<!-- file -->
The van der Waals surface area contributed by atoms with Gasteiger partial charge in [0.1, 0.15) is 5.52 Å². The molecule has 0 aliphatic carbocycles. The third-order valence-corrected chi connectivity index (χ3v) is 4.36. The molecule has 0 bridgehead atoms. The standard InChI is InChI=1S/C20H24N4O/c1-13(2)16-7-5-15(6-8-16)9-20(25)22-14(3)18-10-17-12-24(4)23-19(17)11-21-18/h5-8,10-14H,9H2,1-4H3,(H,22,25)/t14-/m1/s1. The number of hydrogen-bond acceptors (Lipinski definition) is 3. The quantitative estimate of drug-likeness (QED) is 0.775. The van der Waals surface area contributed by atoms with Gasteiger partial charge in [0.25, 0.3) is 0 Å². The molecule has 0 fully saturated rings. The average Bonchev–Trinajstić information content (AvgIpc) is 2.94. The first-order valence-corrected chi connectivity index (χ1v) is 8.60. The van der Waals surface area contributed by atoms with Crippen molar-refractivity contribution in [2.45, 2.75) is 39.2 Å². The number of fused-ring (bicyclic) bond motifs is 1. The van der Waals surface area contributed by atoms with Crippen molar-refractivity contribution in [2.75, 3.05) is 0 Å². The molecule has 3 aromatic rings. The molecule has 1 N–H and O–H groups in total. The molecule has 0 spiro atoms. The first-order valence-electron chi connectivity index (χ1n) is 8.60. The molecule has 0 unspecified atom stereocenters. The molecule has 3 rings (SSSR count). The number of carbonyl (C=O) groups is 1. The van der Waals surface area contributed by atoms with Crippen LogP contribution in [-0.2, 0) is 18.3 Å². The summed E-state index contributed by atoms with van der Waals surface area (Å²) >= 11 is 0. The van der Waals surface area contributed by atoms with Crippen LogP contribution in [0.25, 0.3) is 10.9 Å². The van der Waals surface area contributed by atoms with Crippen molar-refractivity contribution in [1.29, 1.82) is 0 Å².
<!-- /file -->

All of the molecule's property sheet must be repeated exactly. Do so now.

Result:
The van der Waals surface area contributed by atoms with Gasteiger partial charge in [0.1, 0.15) is 5.52 Å². The molecule has 0 aliphatic carbocycles. The third-order valence-corrected chi connectivity index (χ3v) is 4.36. The molecule has 0 bridgehead atoms. The standard InChI is InChI=1S/C20H24N4O/c1-13(2)16-7-5-15(6-8-16)9-20(25)22-14(3)18-10-17-12-24(4)23-19(17)11-21-18/h5-8,10-14H,9H2,1-4H3,(H,22,25)/t14-/m1/s1. The number of hydrogen-bond acceptors (Lipinski definition) is 3. The quantitative estimate of drug-likeness (QED) is 0.775. The van der Waals surface area contributed by atoms with Gasteiger partial charge in [0.25, 0.3) is 0 Å². The molecule has 0 fully saturated rings. The average Bonchev–Trinajstić information content (AvgIpc) is 2.94. The first-order valence-corrected chi connectivity index (χ1v) is 8.60. The van der Waals surface area contributed by atoms with Crippen molar-refractivity contribution in [2.45, 2.75) is 39.2 Å². The number of fused-ring (bicyclic) bond motifs is 1. The van der Waals surface area contributed by atoms with Crippen molar-refractivity contribution in [2.75, 3.05) is 0 Å². The molecule has 3 aromatic rings. The molecule has 1 N–H and O–H groups in total. The molecule has 0 spiro atoms. The first-order valence-electron chi connectivity index (χ1n) is 8.60. The molecule has 0 unspecified atom stereocenters. The molecule has 3 rings (SSSR count). The number of carbonyl (C=O) groups is 1. The van der Waals surface area contributed by atoms with Crippen LogP contribution in [-0.2, 0) is 18.3 Å². The summed E-state index contributed by atoms with van der Waals surface area (Å²) >= 11 is 0. The van der Waals surface area contributed by atoms with Crippen LogP contribution in [0.25, 0.3) is 10.9 Å². The van der Waals surface area contributed by atoms with Crippen molar-refractivity contribution in [1.29, 1.82) is 0 Å².